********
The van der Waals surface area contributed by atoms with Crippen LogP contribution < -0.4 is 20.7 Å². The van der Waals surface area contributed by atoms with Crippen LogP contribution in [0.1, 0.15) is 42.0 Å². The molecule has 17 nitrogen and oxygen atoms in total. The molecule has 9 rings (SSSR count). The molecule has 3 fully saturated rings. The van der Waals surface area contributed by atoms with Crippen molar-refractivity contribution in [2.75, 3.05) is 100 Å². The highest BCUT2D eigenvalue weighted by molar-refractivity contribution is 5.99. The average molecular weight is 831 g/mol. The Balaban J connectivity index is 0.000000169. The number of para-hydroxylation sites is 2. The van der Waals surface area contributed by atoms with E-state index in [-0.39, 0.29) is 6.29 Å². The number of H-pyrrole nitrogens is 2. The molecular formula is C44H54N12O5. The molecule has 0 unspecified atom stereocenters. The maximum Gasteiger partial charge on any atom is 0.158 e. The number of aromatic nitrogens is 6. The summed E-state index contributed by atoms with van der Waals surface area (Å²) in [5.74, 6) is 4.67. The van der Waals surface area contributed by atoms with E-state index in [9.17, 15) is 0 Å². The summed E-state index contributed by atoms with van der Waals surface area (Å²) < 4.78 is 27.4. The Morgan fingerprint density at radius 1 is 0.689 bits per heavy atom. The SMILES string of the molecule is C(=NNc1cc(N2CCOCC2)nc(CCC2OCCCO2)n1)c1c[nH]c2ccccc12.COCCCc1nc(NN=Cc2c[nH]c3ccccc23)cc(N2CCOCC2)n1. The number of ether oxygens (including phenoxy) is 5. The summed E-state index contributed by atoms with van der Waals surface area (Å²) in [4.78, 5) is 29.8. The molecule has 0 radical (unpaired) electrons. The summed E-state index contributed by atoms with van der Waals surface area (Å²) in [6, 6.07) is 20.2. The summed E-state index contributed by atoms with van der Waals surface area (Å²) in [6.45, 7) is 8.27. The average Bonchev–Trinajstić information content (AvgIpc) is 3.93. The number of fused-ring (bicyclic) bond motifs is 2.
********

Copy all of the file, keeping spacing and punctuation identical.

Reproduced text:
The van der Waals surface area contributed by atoms with Crippen LogP contribution < -0.4 is 20.7 Å². The van der Waals surface area contributed by atoms with Crippen LogP contribution in [0.1, 0.15) is 42.0 Å². The molecule has 17 nitrogen and oxygen atoms in total. The molecule has 9 rings (SSSR count). The molecule has 3 fully saturated rings. The van der Waals surface area contributed by atoms with Crippen molar-refractivity contribution in [2.75, 3.05) is 100 Å². The highest BCUT2D eigenvalue weighted by molar-refractivity contribution is 5.99. The average molecular weight is 831 g/mol. The Balaban J connectivity index is 0.000000169. The number of para-hydroxylation sites is 2. The van der Waals surface area contributed by atoms with E-state index in [-0.39, 0.29) is 6.29 Å². The number of H-pyrrole nitrogens is 2. The molecular formula is C44H54N12O5. The molecule has 0 unspecified atom stereocenters. The maximum Gasteiger partial charge on any atom is 0.158 e. The number of aromatic nitrogens is 6. The summed E-state index contributed by atoms with van der Waals surface area (Å²) in [5.74, 6) is 4.67. The van der Waals surface area contributed by atoms with E-state index in [9.17, 15) is 0 Å². The summed E-state index contributed by atoms with van der Waals surface area (Å²) < 4.78 is 27.4. The Morgan fingerprint density at radius 1 is 0.689 bits per heavy atom. The SMILES string of the molecule is C(=NNc1cc(N2CCOCC2)nc(CCC2OCCCO2)n1)c1c[nH]c2ccccc12.COCCCc1nc(NN=Cc2c[nH]c3ccccc23)cc(N2CCOCC2)n1. The number of ether oxygens (including phenoxy) is 5. The summed E-state index contributed by atoms with van der Waals surface area (Å²) in [4.78, 5) is 29.8. The molecule has 0 radical (unpaired) electrons. The summed E-state index contributed by atoms with van der Waals surface area (Å²) in [6, 6.07) is 20.2. The summed E-state index contributed by atoms with van der Waals surface area (Å²) in [6.45, 7) is 8.27. The average Bonchev–Trinajstić information content (AvgIpc) is 3.93. The number of fused-ring (bicyclic) bond motifs is 2.